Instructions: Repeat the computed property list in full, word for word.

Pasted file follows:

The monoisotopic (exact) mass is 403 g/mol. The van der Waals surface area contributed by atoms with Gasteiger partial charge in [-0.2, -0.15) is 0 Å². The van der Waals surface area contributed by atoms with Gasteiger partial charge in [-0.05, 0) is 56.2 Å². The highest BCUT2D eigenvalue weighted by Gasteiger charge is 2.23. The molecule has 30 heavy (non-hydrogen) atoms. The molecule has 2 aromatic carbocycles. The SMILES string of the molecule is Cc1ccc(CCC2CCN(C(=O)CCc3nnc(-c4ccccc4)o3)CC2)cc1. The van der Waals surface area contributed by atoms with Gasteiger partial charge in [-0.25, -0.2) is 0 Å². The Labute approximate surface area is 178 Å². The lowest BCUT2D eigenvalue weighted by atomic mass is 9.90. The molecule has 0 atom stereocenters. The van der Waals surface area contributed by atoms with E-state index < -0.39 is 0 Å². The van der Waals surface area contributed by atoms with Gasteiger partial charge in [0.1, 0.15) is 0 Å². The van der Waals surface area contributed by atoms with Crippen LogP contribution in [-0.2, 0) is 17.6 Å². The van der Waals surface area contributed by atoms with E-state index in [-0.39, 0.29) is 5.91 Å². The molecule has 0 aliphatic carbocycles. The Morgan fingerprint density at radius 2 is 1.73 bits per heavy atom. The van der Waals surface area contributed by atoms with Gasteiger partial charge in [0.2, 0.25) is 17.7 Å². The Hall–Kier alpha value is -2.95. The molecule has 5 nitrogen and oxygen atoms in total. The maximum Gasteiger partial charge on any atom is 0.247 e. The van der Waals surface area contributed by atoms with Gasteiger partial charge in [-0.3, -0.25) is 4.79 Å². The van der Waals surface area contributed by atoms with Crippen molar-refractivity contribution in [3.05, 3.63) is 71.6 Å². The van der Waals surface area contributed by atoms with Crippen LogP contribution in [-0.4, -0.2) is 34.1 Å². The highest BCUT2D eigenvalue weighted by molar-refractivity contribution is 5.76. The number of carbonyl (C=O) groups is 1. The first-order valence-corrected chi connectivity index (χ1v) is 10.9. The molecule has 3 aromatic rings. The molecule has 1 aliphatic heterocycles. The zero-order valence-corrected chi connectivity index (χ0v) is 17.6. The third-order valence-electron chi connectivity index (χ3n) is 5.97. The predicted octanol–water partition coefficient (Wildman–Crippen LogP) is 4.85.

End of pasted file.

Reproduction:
The monoisotopic (exact) mass is 403 g/mol. The van der Waals surface area contributed by atoms with Gasteiger partial charge in [-0.2, -0.15) is 0 Å². The van der Waals surface area contributed by atoms with Gasteiger partial charge in [-0.05, 0) is 56.2 Å². The highest BCUT2D eigenvalue weighted by Gasteiger charge is 2.23. The molecule has 30 heavy (non-hydrogen) atoms. The molecule has 2 aromatic carbocycles. The SMILES string of the molecule is Cc1ccc(CCC2CCN(C(=O)CCc3nnc(-c4ccccc4)o3)CC2)cc1. The van der Waals surface area contributed by atoms with Gasteiger partial charge in [-0.25, -0.2) is 0 Å². The Labute approximate surface area is 178 Å². The lowest BCUT2D eigenvalue weighted by atomic mass is 9.90. The molecule has 0 atom stereocenters. The van der Waals surface area contributed by atoms with E-state index < -0.39 is 0 Å². The van der Waals surface area contributed by atoms with Gasteiger partial charge in [0.1, 0.15) is 0 Å². The van der Waals surface area contributed by atoms with Crippen LogP contribution in [-0.2, 0) is 17.6 Å². The van der Waals surface area contributed by atoms with E-state index in [-0.39, 0.29) is 5.91 Å². The molecule has 0 aliphatic carbocycles. The Morgan fingerprint density at radius 2 is 1.73 bits per heavy atom. The van der Waals surface area contributed by atoms with Gasteiger partial charge in [0.2, 0.25) is 17.7 Å². The Hall–Kier alpha value is -2.95. The molecule has 5 nitrogen and oxygen atoms in total. The maximum Gasteiger partial charge on any atom is 0.247 e. The van der Waals surface area contributed by atoms with Gasteiger partial charge in [-0.3, -0.25) is 4.79 Å². The van der Waals surface area contributed by atoms with Crippen molar-refractivity contribution in [3.05, 3.63) is 71.6 Å². The van der Waals surface area contributed by atoms with Crippen LogP contribution in [-0.4, -0.2) is 34.1 Å². The highest BCUT2D eigenvalue weighted by molar-refractivity contribution is 5.76. The number of carbonyl (C=O) groups is 1. The first-order valence-corrected chi connectivity index (χ1v) is 10.9. The molecule has 3 aromatic rings. The molecule has 1 aliphatic heterocycles. The zero-order valence-corrected chi connectivity index (χ0v) is 17.6. The third-order valence-electron chi connectivity index (χ3n) is 5.97. The predicted octanol–water partition coefficient (Wildman–Crippen LogP) is 4.85.